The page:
Thanks for the feedback and your interest. I will give you the method 
I used for my construction.

1. Take any angle and label the vertex A.

2. Draw a circle centered at A. Label the intersections with the legs 
   of the angle B and C. So we have an angle labeled BAC.

3. Bisect angle BAC and extend the bisection line downward so it 
   intersects the circle at point D.

4. Draw another circle of equal radius as the first centered at 
   point D.

5. Extend the angle's bisection line downward until it intersects with 
   the second circle. Label this point E.

6. Draw line segments BE and CE. This will form angle BEC.

7. Take angles EBA and ECA. Bisect them. Extend their bisection lines 
   until they intersect with line segments CE and BE respectively. 
   Label these points F and G. The bisection lines will be called 
   BF and CG.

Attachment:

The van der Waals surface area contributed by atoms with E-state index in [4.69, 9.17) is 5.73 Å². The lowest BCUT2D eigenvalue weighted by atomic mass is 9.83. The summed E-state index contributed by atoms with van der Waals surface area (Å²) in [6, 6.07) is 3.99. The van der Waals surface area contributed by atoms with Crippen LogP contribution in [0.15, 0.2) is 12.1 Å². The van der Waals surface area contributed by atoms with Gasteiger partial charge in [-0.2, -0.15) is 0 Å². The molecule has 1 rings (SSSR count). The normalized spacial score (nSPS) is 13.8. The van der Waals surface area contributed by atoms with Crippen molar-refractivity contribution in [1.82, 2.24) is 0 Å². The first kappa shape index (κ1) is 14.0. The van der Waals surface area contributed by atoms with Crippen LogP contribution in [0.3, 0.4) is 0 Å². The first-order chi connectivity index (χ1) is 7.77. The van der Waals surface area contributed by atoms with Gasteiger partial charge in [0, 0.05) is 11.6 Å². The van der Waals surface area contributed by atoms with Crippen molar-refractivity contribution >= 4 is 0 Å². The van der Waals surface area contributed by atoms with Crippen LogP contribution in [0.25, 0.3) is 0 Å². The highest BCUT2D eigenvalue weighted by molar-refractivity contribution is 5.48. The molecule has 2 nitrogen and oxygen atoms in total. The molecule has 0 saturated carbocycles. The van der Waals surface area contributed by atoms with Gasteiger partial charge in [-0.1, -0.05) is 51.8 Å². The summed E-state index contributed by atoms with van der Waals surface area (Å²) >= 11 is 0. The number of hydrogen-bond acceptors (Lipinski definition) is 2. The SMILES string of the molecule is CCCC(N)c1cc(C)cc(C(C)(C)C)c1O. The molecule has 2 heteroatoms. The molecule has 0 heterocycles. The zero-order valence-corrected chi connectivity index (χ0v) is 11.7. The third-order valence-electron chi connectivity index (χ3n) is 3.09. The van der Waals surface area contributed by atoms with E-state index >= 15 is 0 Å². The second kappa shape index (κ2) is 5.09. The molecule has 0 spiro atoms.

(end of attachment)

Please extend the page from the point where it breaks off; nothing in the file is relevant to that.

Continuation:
8. Draw the lines FA and GA. These lines will trisect the original 
   angle (or closely approximate it).

Try it, and let me know what you think about this construction method. 
I hope the instructions are easy to follow.


Date: 06/16/99 at 23:04:49
From: Doctor Peterson
Subject: Re: Trisecting an angle

Hi, Eric. Thanks for writing back.

I just made your construction on Geometer's Sketchpad, software that 
lets me adjust the angle and measure the results, and although it's 
clear your construction is not precise (so it doesn't go against what 
has been proven), it is remarkably accurate. The resulting three 
angles are the same to within 0.001 degree for ABC up to 36 degrees; 
to within 0.01 degree up to about 60 degrees; to within 0.1 up to 
100 degrees; and to within 1 degree up to about 150 degrees. Even for 
ABC = 180 degrees, the thirds are 60.774, 58.389, and 60.755 - and 
since I'd expect the first and last to be the same, I'm probably past 
the accuracy of the software at that point.

The only trouble I had following your instructions was that I didn't 
catch the meaning of "downwards" at first. You expressed it very well.

I'll look at it a little more closely as I have time, and see if I can